Colloidal crystallization can be programmed using building blocks consisting of a nanoparticle core and DNA bonds to form materials with controlled crystal symmetry, lattice parameters, stoichiometry, and dimensionality. Despite this diversity of colloidal crystal structures, only spherical nanoparticles crystallized with BCC symmetry experimentally yield single crystals with well-defined crystal habits. Here, we use low-symmetry, anisotropic nanoparticles to overcome this limitation and to access single crystals with different equilibrium Wulff shapes: a cubic habit from cube-shaped nanoparticles, a rhombic dodecahedron habit from octahedron-shaped nanoparticles, and an octahedron habit from rhombic dodecahedron-shaped nanoparticles. The observation that one can control the microscopic shape of single crystals based upon control of particle building block and crystal symmetry has important fundamental and technological implications for this novel class of colloidal matter.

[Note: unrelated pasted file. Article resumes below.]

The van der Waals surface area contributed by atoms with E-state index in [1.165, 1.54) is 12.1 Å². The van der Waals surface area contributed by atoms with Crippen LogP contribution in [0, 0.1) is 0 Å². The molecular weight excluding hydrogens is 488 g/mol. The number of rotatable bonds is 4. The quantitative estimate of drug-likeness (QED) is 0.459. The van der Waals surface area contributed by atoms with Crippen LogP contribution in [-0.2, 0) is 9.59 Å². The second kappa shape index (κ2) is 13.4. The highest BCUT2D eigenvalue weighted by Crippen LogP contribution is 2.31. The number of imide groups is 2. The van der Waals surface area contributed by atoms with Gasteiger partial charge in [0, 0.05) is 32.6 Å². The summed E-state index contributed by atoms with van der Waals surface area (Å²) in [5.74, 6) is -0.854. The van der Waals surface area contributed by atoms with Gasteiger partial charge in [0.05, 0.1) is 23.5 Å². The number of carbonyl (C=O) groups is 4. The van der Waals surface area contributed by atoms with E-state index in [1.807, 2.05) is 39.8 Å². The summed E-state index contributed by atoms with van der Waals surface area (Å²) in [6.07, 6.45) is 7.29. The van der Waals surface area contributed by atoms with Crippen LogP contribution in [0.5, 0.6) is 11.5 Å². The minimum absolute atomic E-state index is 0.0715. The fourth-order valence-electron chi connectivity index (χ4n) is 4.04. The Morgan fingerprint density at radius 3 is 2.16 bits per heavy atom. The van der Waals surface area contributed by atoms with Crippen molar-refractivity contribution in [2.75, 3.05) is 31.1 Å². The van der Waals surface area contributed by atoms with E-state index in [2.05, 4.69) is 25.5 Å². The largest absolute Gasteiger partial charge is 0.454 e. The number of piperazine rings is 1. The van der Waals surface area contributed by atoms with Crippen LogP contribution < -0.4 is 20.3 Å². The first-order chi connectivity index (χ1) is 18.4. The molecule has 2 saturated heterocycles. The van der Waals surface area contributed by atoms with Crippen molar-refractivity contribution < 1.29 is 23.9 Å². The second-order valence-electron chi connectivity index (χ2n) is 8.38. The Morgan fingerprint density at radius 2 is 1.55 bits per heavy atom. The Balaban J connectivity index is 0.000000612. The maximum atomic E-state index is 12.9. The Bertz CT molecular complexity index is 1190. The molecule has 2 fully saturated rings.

ASJC Scopus subject areas
- Colloid and Surface Chemistry